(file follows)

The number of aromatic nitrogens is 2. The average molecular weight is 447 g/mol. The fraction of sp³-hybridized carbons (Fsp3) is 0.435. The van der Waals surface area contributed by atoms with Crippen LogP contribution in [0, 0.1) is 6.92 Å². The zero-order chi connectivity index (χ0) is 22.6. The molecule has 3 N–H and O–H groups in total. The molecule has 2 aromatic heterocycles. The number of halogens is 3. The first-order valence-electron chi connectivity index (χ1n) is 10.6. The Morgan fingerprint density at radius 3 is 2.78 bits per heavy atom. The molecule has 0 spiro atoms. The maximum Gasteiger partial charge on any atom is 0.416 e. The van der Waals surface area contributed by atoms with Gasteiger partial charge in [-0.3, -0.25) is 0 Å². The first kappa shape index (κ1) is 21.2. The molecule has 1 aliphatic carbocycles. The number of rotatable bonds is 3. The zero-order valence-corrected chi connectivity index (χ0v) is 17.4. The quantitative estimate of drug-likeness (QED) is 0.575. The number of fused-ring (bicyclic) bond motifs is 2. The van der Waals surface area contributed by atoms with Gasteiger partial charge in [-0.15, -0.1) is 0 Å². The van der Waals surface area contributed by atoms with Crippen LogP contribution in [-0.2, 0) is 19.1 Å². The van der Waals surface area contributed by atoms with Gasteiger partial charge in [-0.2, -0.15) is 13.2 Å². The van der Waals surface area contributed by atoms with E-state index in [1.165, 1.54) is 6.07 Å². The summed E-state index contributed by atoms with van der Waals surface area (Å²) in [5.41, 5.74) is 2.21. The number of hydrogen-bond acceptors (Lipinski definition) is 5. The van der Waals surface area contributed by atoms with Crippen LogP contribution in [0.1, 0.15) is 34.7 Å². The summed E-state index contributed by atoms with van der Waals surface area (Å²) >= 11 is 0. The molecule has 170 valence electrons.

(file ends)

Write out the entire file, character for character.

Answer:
The number of aromatic nitrogens is 2. The average molecular weight is 447 g/mol. The fraction of sp³-hybridized carbons (Fsp3) is 0.435. The van der Waals surface area contributed by atoms with Crippen LogP contribution in [0, 0.1) is 6.92 Å². The zero-order chi connectivity index (χ0) is 22.6. The molecule has 3 N–H and O–H groups in total. The molecule has 2 aromatic heterocycles. The number of halogens is 3. The first-order valence-electron chi connectivity index (χ1n) is 10.6. The Morgan fingerprint density at radius 3 is 2.78 bits per heavy atom. The molecule has 0 spiro atoms. The maximum Gasteiger partial charge on any atom is 0.416 e. The van der Waals surface area contributed by atoms with Gasteiger partial charge in [-0.3, -0.25) is 0 Å². The first kappa shape index (κ1) is 21.2. The molecule has 1 aliphatic carbocycles. The number of rotatable bonds is 3. The zero-order valence-corrected chi connectivity index (χ0v) is 17.4. The quantitative estimate of drug-likeness (QED) is 0.575. The number of fused-ring (bicyclic) bond motifs is 2. The van der Waals surface area contributed by atoms with Gasteiger partial charge in [-0.15, -0.1) is 0 Å². The van der Waals surface area contributed by atoms with Crippen LogP contribution in [-0.2, 0) is 19.1 Å². The van der Waals surface area contributed by atoms with Gasteiger partial charge in [-0.2, -0.15) is 13.2 Å². The van der Waals surface area contributed by atoms with E-state index in [1.165, 1.54) is 6.07 Å². The summed E-state index contributed by atoms with van der Waals surface area (Å²) in [5.41, 5.74) is 2.21. The number of hydrogen-bond acceptors (Lipinski definition) is 5. The van der Waals surface area contributed by atoms with Crippen LogP contribution in [0.1, 0.15) is 34.7 Å². The summed E-state index contributed by atoms with van der Waals surface area (Å²) >= 11 is 0. The molecule has 170 valence electrons.